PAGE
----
The list of all gross amounts in the receipt forms what numerical programs call a vector. Vectors are built from values by enclosing these values in square brackets and separating them with commas like this:
octave:1> gross = [1.49, 4.98, 0.79, 5.49, 0.96, 0.96, 0.96, 0.96] gross =
1.49000 4.98000 0.79000 5.49000 0.96000 0.96000 0.96000 0.96000
The vector is built from left to right using our supplied numbers in the same order that we enter them.
Wouldn't it be wonderful if we simply wrote: gross *
(vat_percent/100) / (1 + vat_percent/100)
and get the VAT of each item?
It really is that simple.
octave:2> vat_percent = 7 vat_percent = 7 octave:3> a = (vat_percent/100) / (1 + vat_percent/100) a = 0.065421 octave:4> vat = a * gross vat =
0.097477 0.325794 0.051682 0.359159 0.062804 0.062804 0.062804 0.062804
Wow -- it works! For the first time we have really gained convenience and expressiveness: a single multiplication sign performs eight multiplications in a row.
What has happened? vat_percent
is a single value, which is
called scalar in numerics to distinguish it from vectors. Well, if
vat_percent
is a scalar, then vat_percent/100
,
1 + vat_percent/100
, and a
are scalars, too.
Finally, scalar a
must be multiplied with vector
gross
. What we wanted and what happened was that a
was
multiplied in turn with every element of gross
. This holds for
every operator, not only multiplication! In general
vector op scalar
and
scalar op vector
apply scalar to every element in vector according to operation op. In our example, this is as if we had written the following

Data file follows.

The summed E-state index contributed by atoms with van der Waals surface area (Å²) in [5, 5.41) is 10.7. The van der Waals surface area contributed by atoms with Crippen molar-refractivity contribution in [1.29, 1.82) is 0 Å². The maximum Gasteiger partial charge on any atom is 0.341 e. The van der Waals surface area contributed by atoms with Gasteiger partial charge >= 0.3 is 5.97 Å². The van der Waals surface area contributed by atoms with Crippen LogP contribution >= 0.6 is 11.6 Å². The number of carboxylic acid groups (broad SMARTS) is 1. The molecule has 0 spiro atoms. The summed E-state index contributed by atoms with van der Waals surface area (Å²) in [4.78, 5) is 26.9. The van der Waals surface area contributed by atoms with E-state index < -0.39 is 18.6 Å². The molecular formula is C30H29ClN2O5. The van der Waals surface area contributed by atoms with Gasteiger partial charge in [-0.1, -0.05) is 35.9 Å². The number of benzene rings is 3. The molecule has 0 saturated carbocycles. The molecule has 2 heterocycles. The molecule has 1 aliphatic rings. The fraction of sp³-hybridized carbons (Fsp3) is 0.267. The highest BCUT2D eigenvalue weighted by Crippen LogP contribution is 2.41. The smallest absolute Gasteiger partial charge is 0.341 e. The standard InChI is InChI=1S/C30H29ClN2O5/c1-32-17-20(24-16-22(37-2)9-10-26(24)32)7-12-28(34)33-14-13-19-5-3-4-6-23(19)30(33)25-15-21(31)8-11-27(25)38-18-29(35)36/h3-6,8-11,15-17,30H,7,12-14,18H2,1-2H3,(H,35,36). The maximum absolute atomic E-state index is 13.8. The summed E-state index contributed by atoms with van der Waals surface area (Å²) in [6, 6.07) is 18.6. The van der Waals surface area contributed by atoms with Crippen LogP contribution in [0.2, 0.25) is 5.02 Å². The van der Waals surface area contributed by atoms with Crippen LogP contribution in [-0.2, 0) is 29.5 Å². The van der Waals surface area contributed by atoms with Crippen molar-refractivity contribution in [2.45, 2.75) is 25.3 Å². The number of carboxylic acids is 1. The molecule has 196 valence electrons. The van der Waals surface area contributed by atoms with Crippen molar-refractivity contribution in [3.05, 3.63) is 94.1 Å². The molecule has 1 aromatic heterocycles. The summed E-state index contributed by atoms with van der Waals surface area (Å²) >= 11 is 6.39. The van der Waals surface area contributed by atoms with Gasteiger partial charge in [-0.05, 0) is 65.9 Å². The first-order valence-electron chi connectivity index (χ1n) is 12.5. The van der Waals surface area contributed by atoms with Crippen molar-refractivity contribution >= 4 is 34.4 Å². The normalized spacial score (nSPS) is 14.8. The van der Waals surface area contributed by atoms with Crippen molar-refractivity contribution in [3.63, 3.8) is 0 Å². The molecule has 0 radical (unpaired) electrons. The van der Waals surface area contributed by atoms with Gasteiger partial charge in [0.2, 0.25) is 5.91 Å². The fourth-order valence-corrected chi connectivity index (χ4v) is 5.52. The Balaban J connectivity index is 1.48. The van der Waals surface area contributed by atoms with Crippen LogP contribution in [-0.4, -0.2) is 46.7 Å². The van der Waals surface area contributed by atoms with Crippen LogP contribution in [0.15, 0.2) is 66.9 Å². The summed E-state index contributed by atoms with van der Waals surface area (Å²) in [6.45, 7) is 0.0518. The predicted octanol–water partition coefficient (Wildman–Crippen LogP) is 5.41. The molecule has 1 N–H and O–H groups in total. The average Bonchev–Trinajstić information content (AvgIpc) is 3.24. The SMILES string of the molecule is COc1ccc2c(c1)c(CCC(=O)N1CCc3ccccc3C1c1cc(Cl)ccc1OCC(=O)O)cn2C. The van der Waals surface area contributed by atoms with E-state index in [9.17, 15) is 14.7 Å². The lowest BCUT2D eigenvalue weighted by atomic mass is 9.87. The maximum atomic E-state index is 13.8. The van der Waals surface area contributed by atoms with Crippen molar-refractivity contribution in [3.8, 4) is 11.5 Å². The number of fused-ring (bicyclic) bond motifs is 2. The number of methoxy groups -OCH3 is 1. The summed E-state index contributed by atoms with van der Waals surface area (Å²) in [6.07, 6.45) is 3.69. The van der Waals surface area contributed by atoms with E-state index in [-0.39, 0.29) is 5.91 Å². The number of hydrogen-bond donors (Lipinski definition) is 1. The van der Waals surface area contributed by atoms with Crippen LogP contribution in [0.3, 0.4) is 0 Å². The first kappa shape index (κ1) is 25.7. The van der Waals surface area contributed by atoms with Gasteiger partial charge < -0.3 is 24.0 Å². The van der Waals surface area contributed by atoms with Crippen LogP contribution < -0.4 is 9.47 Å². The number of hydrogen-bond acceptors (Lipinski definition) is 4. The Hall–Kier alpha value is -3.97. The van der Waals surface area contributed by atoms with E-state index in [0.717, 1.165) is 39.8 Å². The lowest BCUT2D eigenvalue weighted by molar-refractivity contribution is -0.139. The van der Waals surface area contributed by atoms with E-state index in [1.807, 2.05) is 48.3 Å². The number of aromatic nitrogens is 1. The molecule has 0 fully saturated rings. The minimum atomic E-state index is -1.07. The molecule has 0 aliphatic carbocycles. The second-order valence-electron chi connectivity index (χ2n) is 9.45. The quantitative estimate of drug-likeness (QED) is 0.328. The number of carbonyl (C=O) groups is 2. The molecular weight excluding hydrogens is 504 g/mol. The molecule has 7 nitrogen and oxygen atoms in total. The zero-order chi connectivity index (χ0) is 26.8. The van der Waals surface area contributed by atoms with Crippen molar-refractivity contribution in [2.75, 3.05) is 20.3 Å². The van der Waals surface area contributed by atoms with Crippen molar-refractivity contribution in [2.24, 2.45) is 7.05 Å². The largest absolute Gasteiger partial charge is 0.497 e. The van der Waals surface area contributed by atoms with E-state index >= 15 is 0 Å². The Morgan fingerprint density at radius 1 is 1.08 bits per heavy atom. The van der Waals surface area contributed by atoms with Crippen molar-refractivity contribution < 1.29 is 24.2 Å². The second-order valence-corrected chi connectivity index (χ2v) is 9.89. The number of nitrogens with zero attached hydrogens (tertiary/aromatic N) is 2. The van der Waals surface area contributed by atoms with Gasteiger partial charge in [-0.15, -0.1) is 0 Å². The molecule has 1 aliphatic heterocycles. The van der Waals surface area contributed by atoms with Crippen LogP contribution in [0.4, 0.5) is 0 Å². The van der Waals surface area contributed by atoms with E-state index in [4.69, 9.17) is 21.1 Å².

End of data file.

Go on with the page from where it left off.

vat(1) = a * gross(1) vat(2) = a * gross(2) ... vat(8) = a * gross(8)
where we have introduced a new piece of syntax: vector indexing. Each
element (a scalar) of a vector can be accessed by its index, which is
the number of it's place in the vector. The index is written in parenthesis
after the vector. For example, to get the second element in
gross
, we write
octave:5> gross(2) ans = 4.9800
Elements in vectors can be assigned to with the same syntax. Just place the
indexed vector to the left of the assignment sign, for example, gross(2)
= 5.12
.
What else can be thought of as a vector of numbers besides our receipt? Any series of values! Most of the time the values will be related, like the temperature measured each day at 8am, the diameters of a batch of metal rods, the velocities of all westbound traffic across Buffalo Street at the corner of West Clinton Street on Wednesday April 18, 2001. As we are living in the Digital Age, many more series of data fit the notion of a vector: every piece of music on a CD is a vector of sound amplitudes and the indices mark discrete moments in time.
Details
sin
, can be used on
vectors.
v = [0.12, 0.89, 0.78, 0.10] sin(v)
or
sin([0.12, 0.89, 0.78, 0.10])
Differences
gross = #(1.49, 4.98, ...,
0.96)
.gross[2]
.
Warning for C programmers: Though the square brackets look like C, the lowest
index always is 1.